[Guest post by Norman Ornstein:]
Jennifer Rubin, writing in The Washington Post to reflect the thinking of the right, said that John Boehner needs to win in the House, even if it is a pathetic bare 216-vote win, to send the signal to Democrats and voters that his plan is the only thing that can pass that chamber. The idea that there is any plausibility to that notion is ridiculous. Many things can pass this House—if the goal is to get votes from all of the members, not just from among the 240 Republicans, with the hope of catching a random Blue Dog or two to claim bipartisanship. Bills aimed at getting 100 Democrats and 125 Republicans, or 150 Democrats and 80 Republicans, including the Reid plan, could make it through the House with the support of the speaker. But it is clear that Boehner is afraid or unwilling to go that route. In today’s warped parliamentary environment, a Republican speaker pushing a bill that can pass but without the support of the vast majority, even of his own party members, is toast.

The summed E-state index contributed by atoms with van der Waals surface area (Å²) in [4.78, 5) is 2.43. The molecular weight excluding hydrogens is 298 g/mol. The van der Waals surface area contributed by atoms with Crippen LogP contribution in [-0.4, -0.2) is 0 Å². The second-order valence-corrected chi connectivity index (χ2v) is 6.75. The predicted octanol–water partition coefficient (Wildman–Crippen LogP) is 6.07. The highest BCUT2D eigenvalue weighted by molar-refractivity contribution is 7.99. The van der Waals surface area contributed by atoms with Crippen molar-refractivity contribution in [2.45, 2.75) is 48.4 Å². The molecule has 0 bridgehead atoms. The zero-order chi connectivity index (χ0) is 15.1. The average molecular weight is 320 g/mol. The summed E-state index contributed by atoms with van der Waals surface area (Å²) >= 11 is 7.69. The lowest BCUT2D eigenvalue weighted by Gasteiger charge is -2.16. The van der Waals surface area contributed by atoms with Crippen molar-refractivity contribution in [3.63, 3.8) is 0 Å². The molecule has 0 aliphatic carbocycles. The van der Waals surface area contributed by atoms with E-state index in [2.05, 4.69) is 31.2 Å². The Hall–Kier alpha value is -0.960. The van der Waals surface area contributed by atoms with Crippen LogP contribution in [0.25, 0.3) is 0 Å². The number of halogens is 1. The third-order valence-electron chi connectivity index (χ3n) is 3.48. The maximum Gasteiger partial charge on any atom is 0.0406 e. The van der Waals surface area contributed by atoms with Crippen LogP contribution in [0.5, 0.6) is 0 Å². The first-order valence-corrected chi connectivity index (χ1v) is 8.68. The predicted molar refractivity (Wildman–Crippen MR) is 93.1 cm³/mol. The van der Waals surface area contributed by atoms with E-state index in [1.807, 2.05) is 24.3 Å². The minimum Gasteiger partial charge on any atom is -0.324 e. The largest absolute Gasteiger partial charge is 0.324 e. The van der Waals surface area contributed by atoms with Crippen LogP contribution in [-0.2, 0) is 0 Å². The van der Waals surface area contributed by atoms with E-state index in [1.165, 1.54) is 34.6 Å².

In his televised rebuttal to President Obama on Monday night, Boehner started by noting, correctly, that he is speaker of the whole House, not just his party. The speaker is the first officer of the United States mentioned in the Constitution. He is elected by the entire House. Of course, in practice, a speaker is chosen by his party’s caucus and is a party leader. But he is first a constitutional officer, modeled after the British speaker who actually operates as a nonpartisan. Ironically, Boehner is acting like a British parliamentary party leader, but in a system that cannot long function in divided government with a parliamentary party that reflexively votes no on everything a president or a leader of the other party proposes. Boehner, as with so many others, has regularly talked about leaders acting as adults. We have perhaps until August 1 for Boehner to act as a real speaker of the whole House, trying to pass a bill that aims at all its members, not just his own party.